- formal classrooms
- outcomes . . . instead of time spent in a class (45 min, 1 semester, etc.)
- learning . . . instead of teaching the material (finishing the book, covering the curriculum, etc.)
- education in and out of school . . . instead of turning education on and off and limiting teaching opportunities
It puts all students through a common process tied to the clock; children progress based upon the amount of time they spend being taught in a classroom, with all students required to master the same body of knowledge in the same period of time . . . We now know that all students learn at different rates; the same individual even learns different subjects at different rates. It would make more sense, therefore, to have an education system that focuses on what students learn, rather than what they are taught, and sets common standards for what they must learn, rather than common amounts of time for them to learn those things.First, I think our school system at DCG is implementing this idea in many different classes and with a variety of strategies. I still think as a whole our entire society needs to renew their concept of the effective educational model and begin to think in terms of learning and not just teaching. To evaluate the process on outcomes achieved instead of time spent.
When I had a construction business both the customer and myself wanted the same thing. We wanted the project completed fast and done right. Neither of us just wanted me to spend time working. We wanted the project done. Time was the enemy. Speed and efficiency made me money and gave the customer their product. It is not about working longer, it is about getting the job done.
Part of the teaching experience is seeing students process information and perform tasks proficiently at different speeds. An example of me as a teacher resisting this tendency can be seen each year in the shop during our nine week woodworking class with the eighth graders. If the above information presented by Levine is true (and, I know it is) why do 100 students in seven different classes all end up on the same day ready to begin staining their oak end tables? The answer is not something I want to brag about. It happens because I manipulate (as in, I slow down) the learning process for the first seven weeks. I do this by:
- limiting the amount of knowledge I present so that the faster students are continually hitting a wall (figuratively) and need to beg me to show them the next step.
- creating different standards of excellence to be reached. For example, the faster more proficient student may be asked to expend more energy or accomplish a task with out the benefit of "hidden" techniques or tools.
- having skilled students repeat a process they already understand by helping catch up another student.
I assume many teachers feel the same way about progressing through the chapters of their curriculum. How can you have a few students in chapter 13 while others are still reviewing the material in chapter 8. In fact, if what Levine says is true then in a class of 25 students a teacher may have 25 different lesson plans.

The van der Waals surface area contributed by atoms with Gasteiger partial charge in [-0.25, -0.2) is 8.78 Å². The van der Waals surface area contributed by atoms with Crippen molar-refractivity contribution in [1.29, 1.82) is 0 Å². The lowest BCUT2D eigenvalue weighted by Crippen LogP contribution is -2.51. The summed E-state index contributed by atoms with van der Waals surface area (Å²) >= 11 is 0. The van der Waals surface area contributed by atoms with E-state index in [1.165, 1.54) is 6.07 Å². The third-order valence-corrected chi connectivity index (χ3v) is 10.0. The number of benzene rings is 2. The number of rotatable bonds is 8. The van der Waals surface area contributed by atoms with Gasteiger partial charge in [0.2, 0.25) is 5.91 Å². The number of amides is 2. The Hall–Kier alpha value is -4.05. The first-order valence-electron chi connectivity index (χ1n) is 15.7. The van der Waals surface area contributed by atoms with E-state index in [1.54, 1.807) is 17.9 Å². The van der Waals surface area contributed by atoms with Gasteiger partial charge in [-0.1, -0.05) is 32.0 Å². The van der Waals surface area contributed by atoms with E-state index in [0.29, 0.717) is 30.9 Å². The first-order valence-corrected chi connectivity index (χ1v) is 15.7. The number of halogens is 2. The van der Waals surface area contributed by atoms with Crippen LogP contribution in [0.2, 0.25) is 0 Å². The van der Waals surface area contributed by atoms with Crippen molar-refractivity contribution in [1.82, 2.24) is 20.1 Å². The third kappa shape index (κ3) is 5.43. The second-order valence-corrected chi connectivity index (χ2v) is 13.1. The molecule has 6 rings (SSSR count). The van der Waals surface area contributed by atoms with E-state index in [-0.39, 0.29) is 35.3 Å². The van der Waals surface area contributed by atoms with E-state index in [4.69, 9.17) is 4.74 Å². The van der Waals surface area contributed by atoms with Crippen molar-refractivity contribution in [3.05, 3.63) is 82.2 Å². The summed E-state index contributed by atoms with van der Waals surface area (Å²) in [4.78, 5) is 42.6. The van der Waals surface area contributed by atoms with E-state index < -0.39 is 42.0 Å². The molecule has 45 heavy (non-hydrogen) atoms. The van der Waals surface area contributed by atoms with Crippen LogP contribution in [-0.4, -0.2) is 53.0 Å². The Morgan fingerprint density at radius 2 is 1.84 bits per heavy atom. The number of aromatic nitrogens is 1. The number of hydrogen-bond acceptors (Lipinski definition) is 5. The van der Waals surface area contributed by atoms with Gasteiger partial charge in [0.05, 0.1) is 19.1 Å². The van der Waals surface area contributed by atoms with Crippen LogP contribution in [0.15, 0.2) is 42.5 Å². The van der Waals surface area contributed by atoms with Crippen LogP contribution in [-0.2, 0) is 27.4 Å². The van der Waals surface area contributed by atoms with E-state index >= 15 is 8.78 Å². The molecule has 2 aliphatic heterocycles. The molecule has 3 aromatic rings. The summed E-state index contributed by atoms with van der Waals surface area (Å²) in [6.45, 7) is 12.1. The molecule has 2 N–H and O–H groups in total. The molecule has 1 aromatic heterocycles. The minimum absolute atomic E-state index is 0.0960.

And, this is exactly what I have set up in the seventh grade shop classes.
In the seventh grade classes I have a completely different instructional system organized. I literally have 18 different lesson plans all happening at the same time. The students work in partners, or alone, to acquire the knowledge and perform a task at a module in basically a three day period. Daily students move through these stations at different speeds depending on skill, previous learning, interest, motivation, and whatever else their personal repertoire of characteristics bring to class. We have modules that include construction, electrical wiring, computers, cnc lathes, assembly, etc. We add to them each year in the way of content, experience and instruction.
Some students successfully achieve in a class period what others struggle with for four days. Or, some students get interested in a station and hang around it for four days gaining additional knowledge and developing additional skills while others do the minimum work with the least amount of knowledge and move on to something they find more interesting. Concerning levels of interest in the variety of modules, the students have never agreed which one is the best module. What one student considers boring another student will consider their favorite.
In the seventh grade class we have the critical content and skill that is communicated to each student, but after that the sky is the limit. There can easily be additional modules added. The level of required skill and knowledge can be increased at the modules we do have. I have plans for three more modules for next year and students are consistently "experimenting" with the material and knowledge that is available. In fact, many of the students ideas have developed into the actual project that is now required at certain modules.
I am not going to change my nine week eighth grade woodworking class because it is what it is. Each eighth grader will build and finish an oak end table. I see students each year who could easily build the end table in 4-5 weeks, but if everyone is going to achieve at the level we want, some are going to have to engage in learning at a different level as we explained above.
But, I do wonder if our seventh grade classroom could contribute to what Levine calls a "revolutionary change" that "will necessitate an individualized, time-variable system of education." I like the idea. I have seen it work. I know Levine is heading the right direction and I know the answer is going to come in a classroom organized in an educational system that is understood by a society that sets priorities on learning and outcomes and not on the time spent teaching.
Could more classes be set up like our seventh grade modules? Would it be more effective? Would teachers enjoy the module set classroom? Do you wonder if China is doing this?